Edible wild plants on the trail

While there is certainly a place for trail mix and beef jerky in your pack, a little bit of culinary adventure and variety can be found growing right alongside most trails in Kansas. With some basic botanical knowledge and common sense there are many plants that will serve as a veritable outdoor pantry for your next time on the trail. While outdoors, I’ve thoroughly enjoyed sampling the following wild plants:

1. Mulberries. Planted and eaten by early settlers and Native Americans, mulberries are one of my favorite wild snacks. The sweet fruits ripen in mid-summer and the juicy purple berries make a terrific snack while on the trail. The berries can also be used for pies and jams, but they’re so good right off the tree that I’ve somehow never managed to bring home enough to preserve.

2. Sandhill plums. Commonly found in thickets throughout tallgrass and mixed-grass prairies of eastern and central Kansas, wild plums are a delight to eat during late summer. When the berries are fully ripe, the slightly tart plum fruits are also a favorite food of many species of wildlife.

Morel Mushrooms

Freshly picked morel mushrooms

3. Morel mushrooms. Morels are a highly sought after delicacy and many “mushroom hunters” scour woodlands of central and eastern Kansas in the early spring in search of the delicious morel. Morels appear around the time that redbuds bloom and are only present for a few weeks in any given area.

The distinctive wrinkled caps of the mushroom and the hollow stalk make them easy to distinguish from other species but they should not be eaten unless you are absolutely sure that they are indeed morels. While the other plants on this list can be eaten raw, these mushrooms should be cooked before consumption. Personally, I’m partial to sauteeing them in a little butter with a hint of garlic.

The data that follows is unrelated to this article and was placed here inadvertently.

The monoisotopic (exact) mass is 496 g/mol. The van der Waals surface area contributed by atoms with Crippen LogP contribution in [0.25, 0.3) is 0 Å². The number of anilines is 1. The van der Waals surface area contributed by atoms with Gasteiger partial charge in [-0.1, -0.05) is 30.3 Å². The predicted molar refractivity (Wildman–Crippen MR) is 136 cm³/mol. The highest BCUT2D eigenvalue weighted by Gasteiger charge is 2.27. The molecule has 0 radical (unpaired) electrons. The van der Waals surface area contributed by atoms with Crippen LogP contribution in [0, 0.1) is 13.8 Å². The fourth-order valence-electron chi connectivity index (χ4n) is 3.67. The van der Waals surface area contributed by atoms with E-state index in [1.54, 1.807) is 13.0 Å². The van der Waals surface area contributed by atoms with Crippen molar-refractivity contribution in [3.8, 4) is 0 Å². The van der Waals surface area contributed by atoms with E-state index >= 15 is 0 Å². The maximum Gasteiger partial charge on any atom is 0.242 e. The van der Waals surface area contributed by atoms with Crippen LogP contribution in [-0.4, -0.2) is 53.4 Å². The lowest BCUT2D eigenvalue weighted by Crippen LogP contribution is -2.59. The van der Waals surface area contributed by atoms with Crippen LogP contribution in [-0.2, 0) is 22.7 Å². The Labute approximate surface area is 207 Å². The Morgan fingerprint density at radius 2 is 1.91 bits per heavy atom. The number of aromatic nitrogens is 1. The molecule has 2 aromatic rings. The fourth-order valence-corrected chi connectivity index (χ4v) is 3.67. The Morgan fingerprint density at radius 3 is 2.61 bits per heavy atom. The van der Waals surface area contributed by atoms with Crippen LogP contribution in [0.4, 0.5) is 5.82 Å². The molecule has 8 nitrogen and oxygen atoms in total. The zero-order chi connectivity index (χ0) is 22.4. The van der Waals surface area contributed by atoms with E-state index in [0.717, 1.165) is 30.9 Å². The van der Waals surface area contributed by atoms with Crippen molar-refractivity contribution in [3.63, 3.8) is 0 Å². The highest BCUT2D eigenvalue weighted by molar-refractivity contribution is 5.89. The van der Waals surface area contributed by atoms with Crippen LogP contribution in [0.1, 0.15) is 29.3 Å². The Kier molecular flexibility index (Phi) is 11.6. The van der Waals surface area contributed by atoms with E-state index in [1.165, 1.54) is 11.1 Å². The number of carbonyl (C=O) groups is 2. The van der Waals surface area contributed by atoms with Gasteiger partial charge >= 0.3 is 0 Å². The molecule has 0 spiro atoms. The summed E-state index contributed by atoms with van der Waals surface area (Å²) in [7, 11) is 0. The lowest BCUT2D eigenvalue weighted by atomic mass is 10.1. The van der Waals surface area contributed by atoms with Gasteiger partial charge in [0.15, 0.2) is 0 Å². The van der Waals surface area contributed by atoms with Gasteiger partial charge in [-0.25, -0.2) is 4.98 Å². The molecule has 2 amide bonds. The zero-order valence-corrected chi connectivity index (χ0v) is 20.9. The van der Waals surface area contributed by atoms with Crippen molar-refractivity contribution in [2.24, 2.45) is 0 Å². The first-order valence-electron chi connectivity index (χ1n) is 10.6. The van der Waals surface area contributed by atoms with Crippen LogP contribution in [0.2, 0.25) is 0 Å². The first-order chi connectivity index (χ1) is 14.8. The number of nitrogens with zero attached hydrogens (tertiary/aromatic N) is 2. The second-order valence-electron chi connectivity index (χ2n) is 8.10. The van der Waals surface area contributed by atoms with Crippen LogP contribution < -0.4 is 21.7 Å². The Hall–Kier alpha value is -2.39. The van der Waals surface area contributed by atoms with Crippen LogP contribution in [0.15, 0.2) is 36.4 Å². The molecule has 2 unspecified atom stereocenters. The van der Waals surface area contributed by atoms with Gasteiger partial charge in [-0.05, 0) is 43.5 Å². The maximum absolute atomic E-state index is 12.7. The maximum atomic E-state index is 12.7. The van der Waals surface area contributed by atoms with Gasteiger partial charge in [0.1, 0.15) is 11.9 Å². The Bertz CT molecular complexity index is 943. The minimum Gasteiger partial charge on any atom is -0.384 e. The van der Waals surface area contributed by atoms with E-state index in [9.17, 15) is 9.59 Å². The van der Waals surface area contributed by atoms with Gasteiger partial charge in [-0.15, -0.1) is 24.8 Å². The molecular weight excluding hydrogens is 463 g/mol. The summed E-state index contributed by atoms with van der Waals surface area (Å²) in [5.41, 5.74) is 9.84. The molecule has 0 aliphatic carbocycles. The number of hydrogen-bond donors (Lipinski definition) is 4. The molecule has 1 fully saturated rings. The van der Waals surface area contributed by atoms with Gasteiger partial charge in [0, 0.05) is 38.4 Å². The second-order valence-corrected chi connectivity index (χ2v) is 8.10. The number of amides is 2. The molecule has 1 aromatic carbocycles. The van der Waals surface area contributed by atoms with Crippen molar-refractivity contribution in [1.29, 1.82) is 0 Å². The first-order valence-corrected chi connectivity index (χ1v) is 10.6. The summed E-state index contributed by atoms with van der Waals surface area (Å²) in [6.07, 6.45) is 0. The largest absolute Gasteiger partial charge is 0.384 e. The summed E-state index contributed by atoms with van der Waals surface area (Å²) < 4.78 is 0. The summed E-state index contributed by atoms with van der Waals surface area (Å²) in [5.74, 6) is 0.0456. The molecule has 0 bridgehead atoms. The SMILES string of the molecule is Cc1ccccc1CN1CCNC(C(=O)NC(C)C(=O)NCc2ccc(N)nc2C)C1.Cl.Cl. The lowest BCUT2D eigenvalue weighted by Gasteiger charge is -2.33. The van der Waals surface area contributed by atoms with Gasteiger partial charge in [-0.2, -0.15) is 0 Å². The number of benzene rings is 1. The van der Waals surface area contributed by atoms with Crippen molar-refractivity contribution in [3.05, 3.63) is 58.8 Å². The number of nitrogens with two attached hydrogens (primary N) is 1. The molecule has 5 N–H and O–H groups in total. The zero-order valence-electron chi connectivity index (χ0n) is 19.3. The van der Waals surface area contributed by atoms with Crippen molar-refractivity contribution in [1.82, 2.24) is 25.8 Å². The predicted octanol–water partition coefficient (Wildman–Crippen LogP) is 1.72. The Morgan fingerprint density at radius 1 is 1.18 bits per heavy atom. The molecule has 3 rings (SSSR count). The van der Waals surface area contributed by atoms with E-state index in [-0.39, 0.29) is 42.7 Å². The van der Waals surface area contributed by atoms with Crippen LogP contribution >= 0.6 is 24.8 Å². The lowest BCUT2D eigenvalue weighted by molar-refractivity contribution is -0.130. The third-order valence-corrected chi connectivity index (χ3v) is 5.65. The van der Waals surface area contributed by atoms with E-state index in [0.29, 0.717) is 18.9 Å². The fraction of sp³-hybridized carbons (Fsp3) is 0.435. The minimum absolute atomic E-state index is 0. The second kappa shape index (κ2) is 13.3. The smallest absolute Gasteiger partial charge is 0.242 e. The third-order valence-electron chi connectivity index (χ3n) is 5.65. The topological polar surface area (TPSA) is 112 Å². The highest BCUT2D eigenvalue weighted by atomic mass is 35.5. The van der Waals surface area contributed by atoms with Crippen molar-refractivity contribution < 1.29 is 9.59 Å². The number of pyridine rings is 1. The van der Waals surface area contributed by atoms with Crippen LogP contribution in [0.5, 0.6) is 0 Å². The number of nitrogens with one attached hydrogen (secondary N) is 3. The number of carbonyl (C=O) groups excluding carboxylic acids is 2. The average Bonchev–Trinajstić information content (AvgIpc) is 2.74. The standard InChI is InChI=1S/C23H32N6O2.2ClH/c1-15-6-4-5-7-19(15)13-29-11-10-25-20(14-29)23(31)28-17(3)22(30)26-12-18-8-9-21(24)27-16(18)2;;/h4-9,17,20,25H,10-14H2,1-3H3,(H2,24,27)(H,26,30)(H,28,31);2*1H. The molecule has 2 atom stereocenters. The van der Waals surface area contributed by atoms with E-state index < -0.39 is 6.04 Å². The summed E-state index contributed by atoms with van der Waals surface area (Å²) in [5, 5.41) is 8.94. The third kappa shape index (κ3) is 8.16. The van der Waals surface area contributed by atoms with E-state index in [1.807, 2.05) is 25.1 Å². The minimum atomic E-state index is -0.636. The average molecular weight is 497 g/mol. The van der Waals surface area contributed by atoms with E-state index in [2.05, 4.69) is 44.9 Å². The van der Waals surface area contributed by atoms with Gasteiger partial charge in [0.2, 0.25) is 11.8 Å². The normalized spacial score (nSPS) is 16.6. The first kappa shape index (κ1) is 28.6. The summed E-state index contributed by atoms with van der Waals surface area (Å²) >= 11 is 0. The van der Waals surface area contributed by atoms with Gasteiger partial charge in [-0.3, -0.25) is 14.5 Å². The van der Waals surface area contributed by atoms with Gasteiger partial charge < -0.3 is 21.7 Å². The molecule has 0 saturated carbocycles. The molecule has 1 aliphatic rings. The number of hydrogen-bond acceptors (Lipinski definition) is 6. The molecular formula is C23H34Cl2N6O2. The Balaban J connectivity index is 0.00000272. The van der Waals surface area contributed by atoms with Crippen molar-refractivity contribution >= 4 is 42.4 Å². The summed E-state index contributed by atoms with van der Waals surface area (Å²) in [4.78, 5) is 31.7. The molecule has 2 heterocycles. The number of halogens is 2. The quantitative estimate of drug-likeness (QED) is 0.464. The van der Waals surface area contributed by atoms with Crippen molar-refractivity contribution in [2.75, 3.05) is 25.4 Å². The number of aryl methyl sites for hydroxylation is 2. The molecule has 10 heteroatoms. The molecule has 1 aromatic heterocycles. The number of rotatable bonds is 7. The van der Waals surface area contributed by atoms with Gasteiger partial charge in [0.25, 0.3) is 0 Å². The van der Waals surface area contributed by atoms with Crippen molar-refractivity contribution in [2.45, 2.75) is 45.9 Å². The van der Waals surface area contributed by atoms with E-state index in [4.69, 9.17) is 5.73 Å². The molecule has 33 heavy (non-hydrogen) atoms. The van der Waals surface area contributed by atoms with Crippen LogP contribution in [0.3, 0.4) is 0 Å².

4. Wild rose. The beautiful wild rose grows state-wide in prairie areas of Kansas. The fruits of the wild rose are known as “rose hips” and are extremely high in Vitamin C. They ripen during August and September and can be eaten raw or made into jelly. The flower petals are also edible and make a tasty addition to a spring salad.

5. Yucca. The sharply pointed leaves of this species make it easy to identify and it is common in many areas of central and western Kansas. There are a variety of parts of the yucca plant that were consumed by Native Americans, including the flower stalk, petals, and the immature fruits. While on the trail, try the distinctive white petals for some interesting eating.

These species are common throughout Kansas and fairly easy to identify, but always make certain that you are 100% certain of the correct identification (especially with mushrooms) before eating any of these plants while on the trail. If these plants leave you wanting even more, look for additional information in Kelly Kindscher’s authoritative guidebook – Edible Wild Plants of the Prairie published by the University Press of Kansas.

3 thoughts on “Edible wild plants on the trail

  1. Pingback: Fun with fungi: Finding and cooking Kansas edible mushrooms | Kansas Trail Guide

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